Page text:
Marsh Leads NY in Big 30 Classic
With high school football season just over a month away, the area's top football players (along with cheerleaders and homecoming queens) from last season have one last showcase for the fans, as they will head to Parkway Field in Bradford to play in the Don Raabe Big 30 Charities Classic August 1 at 7 p.m.
The classic, now in its 36th year, provides recent New York and Pennsylvania high school graduates a final chance to play the game they love in an 'All-Star Game' type format against one another before they head to college, where some of them will continue their football careers while others will not.
"For some guys, this will be the last game they ever play," New York coach Jason Marsh of Salamanca said. "Some guys will be moving on and playing college ball, but for some of them this is the last time they may ever play organized football, so it means a lot to some of them; one last time to play high school football."
All the players in the game on both sides graduated from their respective schools in June. The 'Big 30' title comes from the areas from which the players come - the now 31 high schools in New York and Pennsylvania that make up the Big 30 area, a notation given to the relative coverage area of The Olean Times Herald.
The New York team is comprised of 41 total players from Cattaraugus and Allegany Counties: Allegany-Limestone (5), Archbishop Walsh (4), Bolivar-Richburg (3), Cattaraugus-Little Valley (3), Cuba-Rushford (2), Ellicottville (3), Franklinville (3), Gowanda (1), Hinsdale (3), Olean (1), Portville (4), Randolph (1), Salamanca (4), Wellsville (3) and West Valley (1).
Marsh has four of his personal players in the game - QB/DB Derek Whitcomb, RB/LB Adam Jacobs, G/LB Chris Myers and C/DE Stephen Jacobson - and Marsh had nothing but kind words to say about those four in addition to the players from the other schools.
The Pennsylvania team is comprised of 41 players from Warren, McKean, Cameron, Potter and Elk Counties: Bradford (2), Cameron County (3), Coudersport (2), Eisenhower (2), Elk County Catholic (3), Kane Area (5), Johnsonburg (3), Otto-Eldred (3), Port Allegany (3), Ridgway (3), Sheffield (2), Smethport (2), St Marys (4), Warren (2) and Youngsville (2).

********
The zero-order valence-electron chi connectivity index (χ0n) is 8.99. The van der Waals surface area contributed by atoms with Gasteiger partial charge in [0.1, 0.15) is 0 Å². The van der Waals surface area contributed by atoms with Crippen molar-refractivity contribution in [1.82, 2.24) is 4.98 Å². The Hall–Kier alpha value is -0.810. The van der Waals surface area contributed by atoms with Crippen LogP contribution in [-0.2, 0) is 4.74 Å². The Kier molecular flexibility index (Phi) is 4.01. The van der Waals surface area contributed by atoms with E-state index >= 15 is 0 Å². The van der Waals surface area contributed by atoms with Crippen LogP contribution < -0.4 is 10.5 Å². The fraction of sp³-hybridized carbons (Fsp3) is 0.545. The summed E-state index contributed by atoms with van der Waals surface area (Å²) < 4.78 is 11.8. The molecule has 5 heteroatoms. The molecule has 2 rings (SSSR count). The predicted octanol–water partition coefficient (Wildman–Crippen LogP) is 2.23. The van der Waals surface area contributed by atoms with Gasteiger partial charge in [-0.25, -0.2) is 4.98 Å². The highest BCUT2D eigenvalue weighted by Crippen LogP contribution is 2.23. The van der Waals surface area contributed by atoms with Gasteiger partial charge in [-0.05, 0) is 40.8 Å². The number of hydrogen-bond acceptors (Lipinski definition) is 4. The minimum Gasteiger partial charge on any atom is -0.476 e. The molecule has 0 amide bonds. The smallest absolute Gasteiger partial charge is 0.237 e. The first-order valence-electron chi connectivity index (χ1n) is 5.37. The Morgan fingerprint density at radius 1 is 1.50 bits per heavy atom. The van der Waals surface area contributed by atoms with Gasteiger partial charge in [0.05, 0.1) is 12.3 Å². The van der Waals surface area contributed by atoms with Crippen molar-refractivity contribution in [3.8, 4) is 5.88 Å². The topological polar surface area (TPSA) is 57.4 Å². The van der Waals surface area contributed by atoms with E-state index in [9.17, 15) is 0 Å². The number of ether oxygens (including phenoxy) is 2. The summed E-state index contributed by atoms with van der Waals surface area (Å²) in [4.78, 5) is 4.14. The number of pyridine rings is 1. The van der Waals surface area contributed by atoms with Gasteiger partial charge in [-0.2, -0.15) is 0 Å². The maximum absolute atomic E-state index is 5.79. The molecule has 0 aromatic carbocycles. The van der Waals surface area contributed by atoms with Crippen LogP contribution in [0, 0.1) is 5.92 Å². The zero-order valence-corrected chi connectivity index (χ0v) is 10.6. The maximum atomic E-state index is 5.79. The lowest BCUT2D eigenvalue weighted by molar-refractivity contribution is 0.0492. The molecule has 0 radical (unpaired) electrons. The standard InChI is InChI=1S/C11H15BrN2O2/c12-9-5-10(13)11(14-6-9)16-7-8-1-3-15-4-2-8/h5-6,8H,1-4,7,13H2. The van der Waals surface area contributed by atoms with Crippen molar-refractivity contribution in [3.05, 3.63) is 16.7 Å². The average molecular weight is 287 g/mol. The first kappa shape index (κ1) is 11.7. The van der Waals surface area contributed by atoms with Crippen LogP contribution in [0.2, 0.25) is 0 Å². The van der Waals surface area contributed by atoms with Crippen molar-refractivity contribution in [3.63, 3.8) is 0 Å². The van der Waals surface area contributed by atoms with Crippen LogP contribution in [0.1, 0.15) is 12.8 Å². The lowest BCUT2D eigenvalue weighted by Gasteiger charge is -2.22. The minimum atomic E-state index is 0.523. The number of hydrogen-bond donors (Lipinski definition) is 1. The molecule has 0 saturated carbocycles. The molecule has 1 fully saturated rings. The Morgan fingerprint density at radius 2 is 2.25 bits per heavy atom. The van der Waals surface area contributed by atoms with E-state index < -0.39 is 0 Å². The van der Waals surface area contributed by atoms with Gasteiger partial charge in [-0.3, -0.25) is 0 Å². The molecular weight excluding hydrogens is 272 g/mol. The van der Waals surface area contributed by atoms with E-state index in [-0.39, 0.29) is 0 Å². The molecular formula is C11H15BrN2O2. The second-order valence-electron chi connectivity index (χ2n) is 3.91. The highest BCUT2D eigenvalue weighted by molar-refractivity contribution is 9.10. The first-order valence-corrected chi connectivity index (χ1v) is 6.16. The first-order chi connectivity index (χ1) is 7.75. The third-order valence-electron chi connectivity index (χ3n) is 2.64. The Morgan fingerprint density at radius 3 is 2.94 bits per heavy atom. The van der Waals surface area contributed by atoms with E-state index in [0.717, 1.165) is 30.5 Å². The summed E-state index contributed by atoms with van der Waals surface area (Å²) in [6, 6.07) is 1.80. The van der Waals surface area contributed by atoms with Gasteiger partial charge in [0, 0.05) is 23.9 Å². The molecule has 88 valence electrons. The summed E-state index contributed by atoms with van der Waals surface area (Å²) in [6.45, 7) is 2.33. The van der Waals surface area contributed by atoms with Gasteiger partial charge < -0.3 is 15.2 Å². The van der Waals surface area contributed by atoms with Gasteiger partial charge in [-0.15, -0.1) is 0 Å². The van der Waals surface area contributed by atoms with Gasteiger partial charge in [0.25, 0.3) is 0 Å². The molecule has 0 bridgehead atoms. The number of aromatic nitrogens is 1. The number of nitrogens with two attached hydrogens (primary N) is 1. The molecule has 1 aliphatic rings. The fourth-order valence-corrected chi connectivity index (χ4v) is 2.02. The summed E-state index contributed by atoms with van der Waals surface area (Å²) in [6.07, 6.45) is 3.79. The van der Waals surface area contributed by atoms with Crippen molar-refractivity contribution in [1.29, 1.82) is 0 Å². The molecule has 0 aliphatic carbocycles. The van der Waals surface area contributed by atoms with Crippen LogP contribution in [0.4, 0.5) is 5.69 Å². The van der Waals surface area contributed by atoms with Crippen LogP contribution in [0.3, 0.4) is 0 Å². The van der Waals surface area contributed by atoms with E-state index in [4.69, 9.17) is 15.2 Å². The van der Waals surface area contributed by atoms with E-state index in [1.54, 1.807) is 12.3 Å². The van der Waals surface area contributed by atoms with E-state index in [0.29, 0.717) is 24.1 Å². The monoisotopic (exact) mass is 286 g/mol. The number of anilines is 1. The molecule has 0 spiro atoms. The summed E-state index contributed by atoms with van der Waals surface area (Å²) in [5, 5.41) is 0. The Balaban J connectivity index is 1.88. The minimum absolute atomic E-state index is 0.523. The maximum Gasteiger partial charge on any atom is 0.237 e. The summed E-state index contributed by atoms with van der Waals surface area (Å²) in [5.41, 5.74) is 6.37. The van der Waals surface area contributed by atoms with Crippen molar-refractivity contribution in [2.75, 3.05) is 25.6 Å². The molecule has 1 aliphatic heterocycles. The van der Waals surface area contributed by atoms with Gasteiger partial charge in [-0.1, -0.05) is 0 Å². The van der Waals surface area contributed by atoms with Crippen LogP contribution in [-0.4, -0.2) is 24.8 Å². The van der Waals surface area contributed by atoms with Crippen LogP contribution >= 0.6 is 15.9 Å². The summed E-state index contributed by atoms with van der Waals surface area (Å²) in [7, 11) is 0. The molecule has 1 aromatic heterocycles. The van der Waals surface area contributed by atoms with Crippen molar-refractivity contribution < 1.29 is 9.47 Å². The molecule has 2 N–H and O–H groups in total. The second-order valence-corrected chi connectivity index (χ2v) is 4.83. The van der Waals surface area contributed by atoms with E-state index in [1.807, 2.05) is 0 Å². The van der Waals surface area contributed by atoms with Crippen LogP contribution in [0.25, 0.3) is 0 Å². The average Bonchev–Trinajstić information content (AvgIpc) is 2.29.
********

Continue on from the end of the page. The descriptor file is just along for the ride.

The New York team this season will be coached by Marsh, who will be joined by Allegany-Limestone coach Paul Furlong (a Salamanca alum) and his personal assistants with the Warriors, Chad Bartoszek and Todd Faller. Head coaches are chosen on a rotating basis among the eligible schools.
"It's a great honor," Marsh said. "Eighteen years ago (1991), I got to play in the game as a safety. At that time, I thought that it was going to be it for me for football because I was going to college to play basketball. I thought that was my last game, like some of these guys. We won 31-14 that year, and that experience ranks right up their as one of my best football experiences. We just had a really good time playing in that game, and it means a lot. It was something I dreamed about as a kid, playing in the game, and I never thought I'd be coaching it."
The Pennsylvania team will be coached by former Ridgway head coach Mark Morelli, who will be joined by Cameron County assistant coach Aaron Bowes, and Ridgway assistants Joe Roseto and Sheldon Lindberg.
According to Marsh, the player selection process starts with each high school coach in the area submitting six of their players (or as many as eligible) and ranking them 1-6 based on their level of play. Each school is guaranteed two players if they have them. But some schools don't always have two, and some players have other commitments and drop out (which has hurt the New York team a little bit as four players needed to be replaced on the roster, while Pennsylvania lost two players due to surgeries), so the coaches must fill in where needed position-wise.
Most players at the high school level are listed at more than one position, but as per the rules of the game, a player can only play on one side of the ball and equal playing time will be given to all players so substitutions will occur often. However, with the roster the way it is, some players playing spent the season as backups, and some will be forced to play out of position, which Marsh said they have been open to.
The game is named for the late Don Raabe, who was the head football coach at three Pennsylvania schools in the 1950s and 60s. According to the game program, it was his dream to have an all-star football game which put the best high school players from the northern tier of Pennsylvania against their counterparts from the southern tier of New York. Later, Don's son Bill played an active role in continuing the legacy of this game. When Don passed away in 1993, the game was named in his honor.
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